The Tale of Two Contrasting Decisions

Refund of ITC on Input Services

Within GST, the term “Inverted Tax Structure” represents the situation when the GST rate paid on inward supplies (or purchases) is higher than the GST rate paid on outward supplies (or sales).

According to section 54 of CGST, claiming a refund of any tax and interest paid may require an application before the expiry of two years from the relevant date, file an application in the prescribed form and manner. Refund claim may arise on account of: –

Refund of any unutilized input tax credit at the end of any tax period in case of: –

(i) zero-rated supplies made without payment of tax

(ii) where the credit has increased due to an inverted duty structure.

2. Refund of taxes on purchase made by UN or embassies etc

3. …

4. …

5. …

6. …

Further Rule 89(5) of CGST Rules, 2017 has specified the manner of computation of Refund Amount in case of Inverted Duty Structure which states: –

*Maximum Refund Amount = {(Turnover of inverted rated supply of goods and services) x Net ITC÷ Adjusted Total Turnover} – tax payable on such inverted rated supply of goods

*This formula was substituted vide Notification No. 21/2018-CT dated 18.4.2018 inter alia excluded input services from the opportunity of ‘net input tax credit’ for calculation of the refund amount under the rule.

Here, Net ITC shall mean input tax credit availed on inputs during the relevant period.

In India, some industries such as textiles, solar modules, fertilizers, steel utensils, railway wagons, textiles, etc have their business model structured in such that they must pay more tax on a purchase than sales i.e., inverted duty structure is followed.

As a result of which they have GST Input Tax Credit (ITC) in their electronic credit ledger even after paying off the output tax liability, thus leading to non-utilization of ITC which pertains to input services. So, this unutilized ITC of service acts as a pain area for these industries as they are not able to claim the refund for the same and thus creating working capital issues for them. Consequently, it adds to their cost, and the ultimate burden is borne by the customers in the form of high prices, thus defeating the fundamental objective of GST, which is diminishing the burden of the tax on the final consumer.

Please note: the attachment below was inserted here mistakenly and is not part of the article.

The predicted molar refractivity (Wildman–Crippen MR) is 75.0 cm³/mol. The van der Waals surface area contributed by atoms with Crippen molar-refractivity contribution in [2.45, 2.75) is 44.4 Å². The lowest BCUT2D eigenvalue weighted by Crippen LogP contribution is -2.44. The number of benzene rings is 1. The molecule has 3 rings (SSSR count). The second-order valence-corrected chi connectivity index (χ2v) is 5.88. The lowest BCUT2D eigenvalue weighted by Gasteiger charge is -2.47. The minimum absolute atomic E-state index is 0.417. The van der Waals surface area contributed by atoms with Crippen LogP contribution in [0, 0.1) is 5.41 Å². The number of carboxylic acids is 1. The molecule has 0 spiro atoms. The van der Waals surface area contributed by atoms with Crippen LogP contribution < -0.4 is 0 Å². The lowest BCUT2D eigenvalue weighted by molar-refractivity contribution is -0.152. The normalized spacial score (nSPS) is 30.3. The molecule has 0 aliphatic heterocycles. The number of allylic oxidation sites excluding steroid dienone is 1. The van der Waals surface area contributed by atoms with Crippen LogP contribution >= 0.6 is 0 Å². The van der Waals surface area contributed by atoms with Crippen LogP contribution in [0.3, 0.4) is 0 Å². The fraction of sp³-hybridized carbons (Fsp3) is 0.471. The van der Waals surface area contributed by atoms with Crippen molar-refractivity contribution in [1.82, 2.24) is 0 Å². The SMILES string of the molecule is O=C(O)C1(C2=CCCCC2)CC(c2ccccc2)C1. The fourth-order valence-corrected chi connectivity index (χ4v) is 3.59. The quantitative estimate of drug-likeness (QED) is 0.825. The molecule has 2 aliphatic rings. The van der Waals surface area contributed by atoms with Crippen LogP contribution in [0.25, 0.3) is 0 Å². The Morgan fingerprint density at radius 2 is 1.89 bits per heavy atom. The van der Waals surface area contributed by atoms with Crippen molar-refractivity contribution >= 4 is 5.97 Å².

In an application filed before AAR under GST, Gujarat by VKC Footsteps India Pvt Ltd dated 24.07.2020, it was a welcome judgment in favour of suppliers facing this dilemma.

Discussion & Findings

In accordance with the facts of the case, the Petitioner is occupied in the business of manufacture and supply of footwear and this is what attracts GST at the rate of 5%.  

The majority of the inputs and input services attract GST at the rate of 12% or 18%. Thus, there is an accumulation of unutilized credit in the electronic credit ledger of the Petitioners.

Held that

Section 54 specifies the word input tax credit which is defined u/s 2(63) as “credit of input tax”, whereas Input tax as per section 2(62) means the tax paid on both goods and services. Input service defined in section 2(60) means any service used or intended to be used by a supplier. In a nutshell, “input” and “input service” are both part of the “input tax” and “input tax credit”.

They further stated that Explanation (a) to Rule 89(5) which denies the refund of “unutilized input tax” paid on input services to form part of “input tax credit”, which is accumulated on account of inverted duty structure, is ultra vires the provision of Section 54(3) of the CGST Act,2017 and such claim of the refund cannot be restricted only to “input” except the “input services” from the extent of “Input Tax Credit”.

Decision with distinctiveness

On the contrary, Hon’ble Madras High Court has a different stance by holding that Rule 89(5) is intra vires the Central Goods and Services Tax Act, 2017. According to them, the condition to claim a refund of the entire unutilized ITC as per sec 54(3) would defeat the purpose of words ‘accumulated on account of’ in clause (ii) of the proviso to Section 54 (3).

Writers Enlightenment

This issue is still an open house for debate and discussion with different standpoints on whether a taxpayer should get the refund of any unutilized credit including input service. There was no discussion on how to compute the amount of unutilized ITC attributable to the inverted duty inputs as it becomes difficult to bifurcate them once it gets credited to the electronic credit ledger.

This content is meant for information only and should not be considered as an advice or legal opinion, or otherwise. AKGVG & Associates does not intend to advertise its services through this.

Posted by: CA Tarun Kapoor

AKGVG & Associates

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